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Elgin County - Insects

Get to know the insects in Elgin County. Learn how to identify them, the habitat they live in, and Best Stewardship Practices for maintaining healthy populations of these rare gems of Carolinian Canada.

Bumble bees are iconic and essential pollinators in agriculture, native habitat and urban areas.  However increasing threats such as changes to habitat, pesticide use and disease, mean that many species of once common wild bumble bees are suffering alarming population declines.  A new citizen science project aims to mobilize an army of volunteers across North America with their cameras, to track and conserve native bumble bees.  Bumble Bee Watch is a collaborative effort allowing a growing body of bee enthusiasts to submit photos, use online tools to identify them, and have their observations verified by an expert.  Observations will be used to gather data about the distribution and abundance of North America’s bumble bees and target conservation efforts for at-risk species.  To join the community, and learn more about bumblebees, ongoing conservation efforts, and tips for photographing these important insects go to Another great place to start is with the comprehensive Princeton Field Guide Bumble Bees of North America (P.H. Williams et al., 2014).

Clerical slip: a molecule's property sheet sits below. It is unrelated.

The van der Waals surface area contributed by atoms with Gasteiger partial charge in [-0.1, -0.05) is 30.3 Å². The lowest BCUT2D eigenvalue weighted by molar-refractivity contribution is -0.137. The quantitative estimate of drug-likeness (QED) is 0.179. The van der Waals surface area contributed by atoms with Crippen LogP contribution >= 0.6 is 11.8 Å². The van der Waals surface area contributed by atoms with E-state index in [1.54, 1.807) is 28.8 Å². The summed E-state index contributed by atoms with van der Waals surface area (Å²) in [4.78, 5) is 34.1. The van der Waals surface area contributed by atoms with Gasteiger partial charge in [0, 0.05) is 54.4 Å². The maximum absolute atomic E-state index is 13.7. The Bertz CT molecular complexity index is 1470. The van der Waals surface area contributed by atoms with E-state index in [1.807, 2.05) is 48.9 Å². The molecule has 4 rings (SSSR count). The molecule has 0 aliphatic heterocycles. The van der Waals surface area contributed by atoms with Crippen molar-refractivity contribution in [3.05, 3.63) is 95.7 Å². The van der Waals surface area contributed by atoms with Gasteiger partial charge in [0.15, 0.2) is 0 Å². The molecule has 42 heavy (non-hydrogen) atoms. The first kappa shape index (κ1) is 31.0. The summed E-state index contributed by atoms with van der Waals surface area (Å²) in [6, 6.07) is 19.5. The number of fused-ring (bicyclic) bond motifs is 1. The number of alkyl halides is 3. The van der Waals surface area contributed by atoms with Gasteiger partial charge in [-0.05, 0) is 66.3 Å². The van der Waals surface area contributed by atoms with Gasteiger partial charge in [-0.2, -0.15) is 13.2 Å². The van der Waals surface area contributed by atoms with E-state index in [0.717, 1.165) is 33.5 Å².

Insects in Elgin County


  • Laura's Clubtail (Stylurus laurae)
  • Riverine Clubtail (Stylurus amnicola)


  • Monarch (Danaus plexippus)


  • Rusty-patched Bumble Bee (Bombus affinis)

Species Identification Resources

Where to Submit Observations?

  • Species at Risk and Significant Species should be reported to the Natural Heritage Information Centre (NHIC) through their online reporting form. Multiple observations can be submitted by downloading and completing a template spreadsheet.  Visit the NHIC website here.
  • eButterfly – report and share your butterfly observations and photographs and contribute to science and conservation
  • The Ontario Butterfly Atlas, compiled by the Toronto Entomologists’ Association also accepts butterfly records or call Colin Jones (NHIC) 705-755-2166. Note: submissions to eButterfly are automatically shared.
  • Bumble Bee Watch – a collaborative effort to track and conserve North American bumble bees.  Members can upload photos, identify the species, and have them verified by an expert.  Join the effort to locate rare or endangered populations of bumble bees! or call Wildlife Preservation Canada at 1-800-956-6608.
  • Atlas of Ontario Odonata – temporarily unavailable online, sightings of common dragonflies and damselflies can be submitted to the Toronto Entomologist’s Association, who compile the Atlas with the NHIC.  Call Colin Jones at the NHIC 705-755-2166.
  • OdonataCentral is designed to gather and disseminate information about dragonfly and damselfly distribution and abundance across the Western Hemisphere. 
  • For all other insect types, please complete the General Field Data Form and submit to your local Area Coordinator or to Carolinian Canada